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Toronto girl, 5, raises nearly $50K selling lemonade to help her brother

WATCH ABOVE: Na’ama Uzan, 5, loves her older brother Nadav so much that she has raised close to $50,000 by selling lemonade and baked goods. Nadav, now 7-years old, lives with a rare disorder called Angelman Syndrome and through Na’ama’s fundraising efforts, she hopes to find a cure.

TORONTO – Na’ama Uzan is only five years old, and she has raised nearly $50,000 to help find a cure for her brother.

Na’ama started selling lemonade a year ago to raise funds for research for her older brother, Nadav, who has a rare disorder called Angelman Syndrome.

Angelman Syndrome affects one in 15,000 live births. It is characterized by profound developmental delays, problems with motor coordination, balance, and epilepsy.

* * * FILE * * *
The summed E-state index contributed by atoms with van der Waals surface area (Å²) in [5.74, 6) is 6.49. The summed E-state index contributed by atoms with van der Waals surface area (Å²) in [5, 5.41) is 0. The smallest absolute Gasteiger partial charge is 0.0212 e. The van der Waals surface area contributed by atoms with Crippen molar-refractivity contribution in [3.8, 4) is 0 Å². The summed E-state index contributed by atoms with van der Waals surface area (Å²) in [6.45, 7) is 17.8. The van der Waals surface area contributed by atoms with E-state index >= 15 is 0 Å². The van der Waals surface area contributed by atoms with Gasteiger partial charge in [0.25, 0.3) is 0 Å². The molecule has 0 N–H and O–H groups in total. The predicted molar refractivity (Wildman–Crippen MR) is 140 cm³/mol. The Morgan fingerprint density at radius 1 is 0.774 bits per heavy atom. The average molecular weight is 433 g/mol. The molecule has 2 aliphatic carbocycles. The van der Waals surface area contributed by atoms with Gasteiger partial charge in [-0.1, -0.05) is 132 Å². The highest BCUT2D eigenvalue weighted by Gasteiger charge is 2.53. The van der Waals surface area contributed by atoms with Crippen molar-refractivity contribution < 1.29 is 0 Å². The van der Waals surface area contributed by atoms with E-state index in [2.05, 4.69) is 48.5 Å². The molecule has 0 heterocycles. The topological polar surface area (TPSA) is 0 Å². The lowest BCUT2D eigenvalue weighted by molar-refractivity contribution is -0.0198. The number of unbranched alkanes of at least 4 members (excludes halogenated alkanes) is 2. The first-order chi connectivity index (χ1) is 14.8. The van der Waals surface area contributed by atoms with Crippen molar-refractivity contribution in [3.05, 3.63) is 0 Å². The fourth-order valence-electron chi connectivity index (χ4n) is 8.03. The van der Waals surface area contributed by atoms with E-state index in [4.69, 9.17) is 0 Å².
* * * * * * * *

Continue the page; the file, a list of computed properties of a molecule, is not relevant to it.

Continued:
“Nadav is seven years old,” said Ru Uzan, Na’ama’s mother. “He has severe epilepsy that’s difficult to control and it creates a complex life for him.”

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The love that Na’ama has for her brother is inspiring everyone who hears her story.

“We drove [to Toronto] today from Minden Hills, and we actually came with the sole purpose of seeing Na’ama and getting the chance to buy some lemonade from this very popular lemonade stand,” said Sue Tiffin, who has a two-year-old daughter with Angelman Syndrome. “The awareness that Na’ama is raising is incredible.”

Another family who also has a child with the disorder heard about Na’ama’s lemonade stand all the way from California, and was so inspired by Na’ama’s efforts that they donated more than $21,000 to the cause – adding to the $26,000 that Na’ama had already raised.

“That’s almost $50,000 that she’s raised,” said Uzan. “They opened a grant in her name – the Na’ama Uzan FAST Track Grant.”

The Foundation for Angelman Therapeutics (FAST) is completely volunteer-run, with every penny going directly to research.

“She’s now bringing hope to all of these families who can now see a story about Angelman on the Internet,” said Tiffin. “And now we have the chance for others to understand what our lives are like.”

Na’ama is driven by the love she has for her brother.

“It just never ends!”

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